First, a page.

March 19, 2014

Obama to salute Cesar Chavez (again) today

This is how I plan to fly below the radar...swish.
The Washington Post reports that the president will attend a private White House screening of the film "Cesar Chavez", a film chronicling the life of the labor activist.  The option to view this particular film is very telling about the president, but let's face it: it's going to go unnoticed.
The official D.C. premiere of “Cesar Chavez” will be held at the Newseum on Tuesday night. But on Wednesday the film’s director and stars will head down the street to 1600 Pennsylvania Ave. for a private White House screening. The biopic’s director, Diego Luna, told The Wrap that he hoped the president would tweet about the movie.
This isn't the first time the president has honored Chavez.  In 2011, Obama declared March 31st Cesar Chavez Day.  Some might argue that this is merely political pandering - appealing to a large voter constituency with an honor for a member of their community.  Certainly there is an element of that to Obama's deliberately visible actions.  But if it were merely a matter of honoring a member of the Hispanic community, there are a lot of other better options available. How about Cesar Millan or Jordi Muñoz?  Don't know who Jordi Muñoz is?  Maybe if Obama honored someone who succeeded from the ground up in a major way, you'd know about some very inspiring Hispanic individuals.

There's a marked difference between working for worker's rights in places where unfair practices are being employed and making the leap to espousing government control of the means of production.  Cesar Chavez was at a minimum, a socialist and more likely a communist.  Trevor Louden pointed this out in 2011:
C.S.O., under the leadership of Los Angeles leftist President Ed Roybal (father of current congresswoman Lucille Roybal-Allard, mentor to far left congressman Xavier Becerra) and organizer Fred Ross, and with the financial backing of independent Chicago radical Saul Alinsky, became a major force in “progressive” politics in Los Angeles in the 1940s.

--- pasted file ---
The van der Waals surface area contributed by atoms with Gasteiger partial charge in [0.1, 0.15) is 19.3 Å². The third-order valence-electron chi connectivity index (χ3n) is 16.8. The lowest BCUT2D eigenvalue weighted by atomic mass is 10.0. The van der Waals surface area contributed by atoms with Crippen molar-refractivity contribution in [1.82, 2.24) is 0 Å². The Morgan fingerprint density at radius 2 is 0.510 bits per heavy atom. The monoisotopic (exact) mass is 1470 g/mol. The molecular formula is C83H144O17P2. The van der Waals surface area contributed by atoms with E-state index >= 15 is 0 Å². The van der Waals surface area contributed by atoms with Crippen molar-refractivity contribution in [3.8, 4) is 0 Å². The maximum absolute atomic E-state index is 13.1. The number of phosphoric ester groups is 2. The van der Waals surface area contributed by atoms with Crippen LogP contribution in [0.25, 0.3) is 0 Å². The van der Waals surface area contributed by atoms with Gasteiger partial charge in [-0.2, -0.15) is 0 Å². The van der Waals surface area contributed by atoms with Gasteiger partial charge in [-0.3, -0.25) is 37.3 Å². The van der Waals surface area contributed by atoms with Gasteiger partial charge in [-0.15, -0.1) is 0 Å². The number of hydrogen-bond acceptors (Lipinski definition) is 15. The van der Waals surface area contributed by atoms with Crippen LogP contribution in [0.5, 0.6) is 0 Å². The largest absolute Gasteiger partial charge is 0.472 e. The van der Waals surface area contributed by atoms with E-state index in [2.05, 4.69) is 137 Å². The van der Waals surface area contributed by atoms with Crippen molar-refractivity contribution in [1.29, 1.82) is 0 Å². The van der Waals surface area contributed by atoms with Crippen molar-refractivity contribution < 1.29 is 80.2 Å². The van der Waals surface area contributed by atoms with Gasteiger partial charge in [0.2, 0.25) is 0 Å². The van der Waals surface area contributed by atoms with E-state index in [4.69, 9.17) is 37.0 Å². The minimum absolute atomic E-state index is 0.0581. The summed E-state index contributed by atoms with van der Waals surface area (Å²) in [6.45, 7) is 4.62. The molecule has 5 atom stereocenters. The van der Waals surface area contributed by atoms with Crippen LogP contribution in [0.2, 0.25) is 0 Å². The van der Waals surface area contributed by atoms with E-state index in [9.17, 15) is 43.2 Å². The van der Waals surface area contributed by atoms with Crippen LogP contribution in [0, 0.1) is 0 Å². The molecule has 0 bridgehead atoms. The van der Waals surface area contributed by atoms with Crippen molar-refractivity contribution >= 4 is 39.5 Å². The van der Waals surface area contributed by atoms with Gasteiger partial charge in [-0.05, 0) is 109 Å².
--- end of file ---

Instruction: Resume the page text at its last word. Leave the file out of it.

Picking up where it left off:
C.S.O. created the first broad-based organization within the Los Angeles Mexican-American community. It had also established ties to organized labor, the Catholic Church, the Jewish community and to individuals in both the Democratic and Progressive parties, creating a broad based coalition that succeeded in electing Ed Roybal to the Los Angeles City council and then later to the U.S. Congress.

C.S.O. pioneered, with the assistance of Saul Alinsky, the type of multi-racial, multi-ethnic coalition that would elect Barack Obama to the U.S. presidency some 60 years later.

Both Ed Roybal and Cesar Chavez worked closely with a leading Los Angeles Communist Party USA member and Democratic Party activist, Bert Corona.
(emphasis added.)

The optics of this film viewing doesn't make a lot of sense with the on-going crisis in the Crimea that Obama dedicated all of about 3 minutes to in a statement about sanctioning a dozen or so Russians.  But you won't hear about it from the mainstream media.  In fact, you probably won't hear much about this private screening at all.  CNN for example, has spent almost all of it's time talking about the minutia of the missing 777 in Malaysia.  It does nothing to make the president look bad or weak on Crimea.  The media also has no interest in letting you know about the president honoring a community activist with ties to communists.  They are aware that those who support progressivism and those in the Hispanic community will know about this event already.

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